The Tommy Knockers
Tommy Wiseau’s The Room is one of film’s great basket cases. Ostensibly a melodrama, it was in fact a showcase for the tin ear, emotional retardation, cinematic illiteracy and self-pitying misogyny of its enigmatic star – a talentless ghoul with a Transylvanian disposition and accent like Arnold Schwarzenegger with a brain injury. The movie, with its incongruous tone, lack of internal logic and off-key performances, became a talisman for ironic viewers, a whetstone for blunt intellects. Anyone can watch The Room and feel like a genius. Its growing legend birthed a memoir by co-star and line producer Greg Sestero, The Disaster Artist. It would only be a matter of time before someone acquired the movie rights.
Unfortunately, the story of Wiseau’s folly was optioned by James Franco, a man whose skill as an actor, writer and director is arguably on the same spectrum as Tommy’s. The Room’s such a bad movie, with such a strange backstory, that nothing less than a Martin Scorsese Wolf of Wall Street-force treatment would have done, or at the very least someone like Tim Burton in his pomp, who understood how to make a biopic of a talentless filmmaker (Ed Wood) that mythologised the subject in a way he might have enjoyed while having fun with the director’s legacy; a cinematic treatment of a schlock pedlar, told with affection and a judicious drop of wish fulfilment.
Franco lacks either the filmmaking nous or storytelling chops to pull off a similar trick, and worse The Disaster Artist suggests he didn’t try. The film’s right to focus on the relationship between Wiseau and Sestero, and enjoys itself recreating moments from what must have been one of the most curious film shoots of all time. But what’s curious here is how pedestrian it all feels, how network TV.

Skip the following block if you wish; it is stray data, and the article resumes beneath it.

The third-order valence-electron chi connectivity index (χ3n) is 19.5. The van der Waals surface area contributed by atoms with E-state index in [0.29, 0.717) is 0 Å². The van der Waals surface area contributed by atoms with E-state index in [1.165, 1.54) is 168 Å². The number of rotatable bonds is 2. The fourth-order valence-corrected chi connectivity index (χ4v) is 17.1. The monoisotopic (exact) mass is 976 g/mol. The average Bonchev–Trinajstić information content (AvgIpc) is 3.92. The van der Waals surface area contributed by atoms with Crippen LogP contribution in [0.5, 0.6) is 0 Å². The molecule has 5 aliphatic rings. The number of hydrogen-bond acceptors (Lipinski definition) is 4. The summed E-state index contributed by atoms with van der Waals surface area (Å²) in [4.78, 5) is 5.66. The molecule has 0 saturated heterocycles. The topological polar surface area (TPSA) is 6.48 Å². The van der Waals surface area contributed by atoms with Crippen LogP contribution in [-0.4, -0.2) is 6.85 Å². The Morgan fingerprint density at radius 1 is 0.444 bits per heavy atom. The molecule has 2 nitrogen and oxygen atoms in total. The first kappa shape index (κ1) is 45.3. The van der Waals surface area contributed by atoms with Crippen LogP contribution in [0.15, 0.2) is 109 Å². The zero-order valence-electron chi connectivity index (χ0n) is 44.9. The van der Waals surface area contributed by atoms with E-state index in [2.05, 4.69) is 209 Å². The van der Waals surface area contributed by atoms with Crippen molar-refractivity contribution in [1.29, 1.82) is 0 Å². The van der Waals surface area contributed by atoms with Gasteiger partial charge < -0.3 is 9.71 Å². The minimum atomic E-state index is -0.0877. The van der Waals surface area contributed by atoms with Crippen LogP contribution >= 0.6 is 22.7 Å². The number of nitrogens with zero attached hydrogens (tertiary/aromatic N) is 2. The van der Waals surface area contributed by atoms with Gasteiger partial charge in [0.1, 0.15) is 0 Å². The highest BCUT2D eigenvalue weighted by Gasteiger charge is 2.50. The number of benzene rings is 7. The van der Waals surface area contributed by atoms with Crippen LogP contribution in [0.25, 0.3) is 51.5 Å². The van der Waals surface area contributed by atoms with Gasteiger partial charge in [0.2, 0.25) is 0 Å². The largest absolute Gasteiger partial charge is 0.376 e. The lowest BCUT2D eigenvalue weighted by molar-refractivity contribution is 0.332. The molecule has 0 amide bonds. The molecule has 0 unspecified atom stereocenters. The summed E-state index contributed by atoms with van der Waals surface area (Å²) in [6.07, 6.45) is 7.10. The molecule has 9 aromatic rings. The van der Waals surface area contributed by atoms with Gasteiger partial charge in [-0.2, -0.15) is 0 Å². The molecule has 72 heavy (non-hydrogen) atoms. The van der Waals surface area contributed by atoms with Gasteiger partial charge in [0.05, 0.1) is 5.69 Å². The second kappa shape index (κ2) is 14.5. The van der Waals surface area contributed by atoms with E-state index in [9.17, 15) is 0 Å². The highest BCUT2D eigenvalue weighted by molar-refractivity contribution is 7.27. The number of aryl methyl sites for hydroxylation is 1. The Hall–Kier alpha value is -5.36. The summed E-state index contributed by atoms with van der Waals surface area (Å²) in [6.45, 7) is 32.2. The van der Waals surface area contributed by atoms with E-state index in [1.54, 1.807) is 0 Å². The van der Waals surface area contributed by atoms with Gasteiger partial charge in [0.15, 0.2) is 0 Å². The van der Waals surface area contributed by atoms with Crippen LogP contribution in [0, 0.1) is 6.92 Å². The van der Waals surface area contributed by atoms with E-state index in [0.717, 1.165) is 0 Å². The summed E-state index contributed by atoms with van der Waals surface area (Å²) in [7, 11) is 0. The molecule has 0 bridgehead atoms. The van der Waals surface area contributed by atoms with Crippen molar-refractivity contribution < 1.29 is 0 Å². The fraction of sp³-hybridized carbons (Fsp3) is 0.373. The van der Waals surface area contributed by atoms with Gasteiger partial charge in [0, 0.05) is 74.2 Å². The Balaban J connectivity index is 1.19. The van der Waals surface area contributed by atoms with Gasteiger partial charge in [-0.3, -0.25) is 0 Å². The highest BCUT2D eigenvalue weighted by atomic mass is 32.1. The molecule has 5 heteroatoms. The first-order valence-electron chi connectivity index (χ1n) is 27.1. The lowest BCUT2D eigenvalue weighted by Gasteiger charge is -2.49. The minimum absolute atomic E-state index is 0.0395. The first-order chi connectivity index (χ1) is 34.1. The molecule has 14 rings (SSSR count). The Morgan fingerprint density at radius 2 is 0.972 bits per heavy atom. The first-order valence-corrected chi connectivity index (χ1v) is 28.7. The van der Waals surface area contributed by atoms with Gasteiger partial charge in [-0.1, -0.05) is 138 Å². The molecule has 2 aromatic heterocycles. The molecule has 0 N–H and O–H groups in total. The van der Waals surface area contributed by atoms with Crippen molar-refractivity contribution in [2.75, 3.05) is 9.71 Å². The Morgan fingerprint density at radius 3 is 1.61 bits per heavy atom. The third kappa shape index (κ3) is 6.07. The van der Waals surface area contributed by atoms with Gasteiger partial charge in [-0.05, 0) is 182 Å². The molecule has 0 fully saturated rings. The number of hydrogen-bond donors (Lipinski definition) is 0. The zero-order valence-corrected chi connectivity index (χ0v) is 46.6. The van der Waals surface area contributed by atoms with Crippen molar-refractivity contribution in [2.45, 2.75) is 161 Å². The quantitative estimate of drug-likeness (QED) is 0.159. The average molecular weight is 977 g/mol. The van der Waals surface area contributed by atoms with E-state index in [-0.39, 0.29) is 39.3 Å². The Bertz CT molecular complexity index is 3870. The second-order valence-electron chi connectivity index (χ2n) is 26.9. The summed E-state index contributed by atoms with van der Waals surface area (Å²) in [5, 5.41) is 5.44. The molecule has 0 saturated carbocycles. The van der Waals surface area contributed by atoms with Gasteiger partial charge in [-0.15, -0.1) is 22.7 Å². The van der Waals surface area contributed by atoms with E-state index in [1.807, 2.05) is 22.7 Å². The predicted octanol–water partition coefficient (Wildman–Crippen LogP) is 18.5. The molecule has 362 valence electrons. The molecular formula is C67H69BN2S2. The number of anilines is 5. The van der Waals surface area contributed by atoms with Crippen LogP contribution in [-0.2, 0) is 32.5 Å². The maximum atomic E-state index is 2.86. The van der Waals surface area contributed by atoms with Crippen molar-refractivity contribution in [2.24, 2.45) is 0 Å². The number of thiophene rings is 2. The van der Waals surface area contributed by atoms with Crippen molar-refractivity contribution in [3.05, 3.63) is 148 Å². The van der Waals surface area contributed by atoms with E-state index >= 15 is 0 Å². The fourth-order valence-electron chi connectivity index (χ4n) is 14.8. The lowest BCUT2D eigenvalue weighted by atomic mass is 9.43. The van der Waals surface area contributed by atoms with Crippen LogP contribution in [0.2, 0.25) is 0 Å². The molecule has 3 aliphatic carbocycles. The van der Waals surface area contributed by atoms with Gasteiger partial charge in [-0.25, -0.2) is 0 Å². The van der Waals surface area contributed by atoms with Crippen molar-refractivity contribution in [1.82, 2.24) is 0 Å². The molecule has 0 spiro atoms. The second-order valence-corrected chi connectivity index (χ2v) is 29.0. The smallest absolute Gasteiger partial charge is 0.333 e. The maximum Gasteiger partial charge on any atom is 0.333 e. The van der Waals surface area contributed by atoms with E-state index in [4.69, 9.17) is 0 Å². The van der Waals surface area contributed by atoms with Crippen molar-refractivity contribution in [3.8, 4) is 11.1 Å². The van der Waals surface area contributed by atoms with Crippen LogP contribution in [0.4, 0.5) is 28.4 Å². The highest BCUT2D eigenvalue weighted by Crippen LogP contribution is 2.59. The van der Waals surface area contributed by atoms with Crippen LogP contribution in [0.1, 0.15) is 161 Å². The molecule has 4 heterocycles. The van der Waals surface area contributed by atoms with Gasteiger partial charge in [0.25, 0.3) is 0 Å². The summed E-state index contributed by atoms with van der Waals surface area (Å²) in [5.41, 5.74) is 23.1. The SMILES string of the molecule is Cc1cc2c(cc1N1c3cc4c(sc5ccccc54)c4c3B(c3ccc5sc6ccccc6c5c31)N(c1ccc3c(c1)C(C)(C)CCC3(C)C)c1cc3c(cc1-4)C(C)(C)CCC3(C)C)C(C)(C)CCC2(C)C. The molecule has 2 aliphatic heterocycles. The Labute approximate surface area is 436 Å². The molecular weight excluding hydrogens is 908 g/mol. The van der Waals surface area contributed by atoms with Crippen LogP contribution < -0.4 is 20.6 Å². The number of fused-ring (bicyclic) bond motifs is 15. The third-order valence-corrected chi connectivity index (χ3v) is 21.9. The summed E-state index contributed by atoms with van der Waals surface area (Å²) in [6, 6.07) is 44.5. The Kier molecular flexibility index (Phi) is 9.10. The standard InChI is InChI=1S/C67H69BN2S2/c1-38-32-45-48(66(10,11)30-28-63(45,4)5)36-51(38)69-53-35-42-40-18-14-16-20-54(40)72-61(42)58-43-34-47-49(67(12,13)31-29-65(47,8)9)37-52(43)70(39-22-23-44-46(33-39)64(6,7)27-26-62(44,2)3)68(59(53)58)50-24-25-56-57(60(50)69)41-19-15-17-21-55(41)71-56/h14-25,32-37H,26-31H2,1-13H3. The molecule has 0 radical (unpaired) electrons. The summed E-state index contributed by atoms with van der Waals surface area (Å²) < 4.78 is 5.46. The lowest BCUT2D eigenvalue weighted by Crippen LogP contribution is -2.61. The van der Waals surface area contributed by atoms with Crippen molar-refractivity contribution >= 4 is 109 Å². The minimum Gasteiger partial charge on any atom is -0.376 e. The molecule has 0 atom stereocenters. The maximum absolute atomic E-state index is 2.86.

The funniest thing you could do with The Room is turn it into a biopic of great depth and cinematic quality; a bad movie Boogie Nights, in which the low-rent backdrop makes for an excoriating look at the independent Los Angeles movie scene and the poor souls vying to get noticed. But instead the funniest celluloid catastrophe ever made becomes a mildly amusing celebrity piss take with a few moments of shoe-horned conflict and plastic pathos.
James Franco’s collaborations frequently look and feel like glib excursions for him and his pals – Seth Rogen, Franco the younger, et al, and The Disaster Artist plays no differently; the gang now extended to include Wiseau himself. This may explain why his tyrannical and sexually exploitative behaviour is alluded to but largely glossed over. The result is a movie the Room star can generally feel good about, enjoying the flattery of Franco’s good natured, albeit superficial comic treatment. But it’s a film that’s demonstrably useless at giving us the inside story or, if that’s an impossibility, an equally potent counter-myth. All in all, a waste of a wonderful opportunity.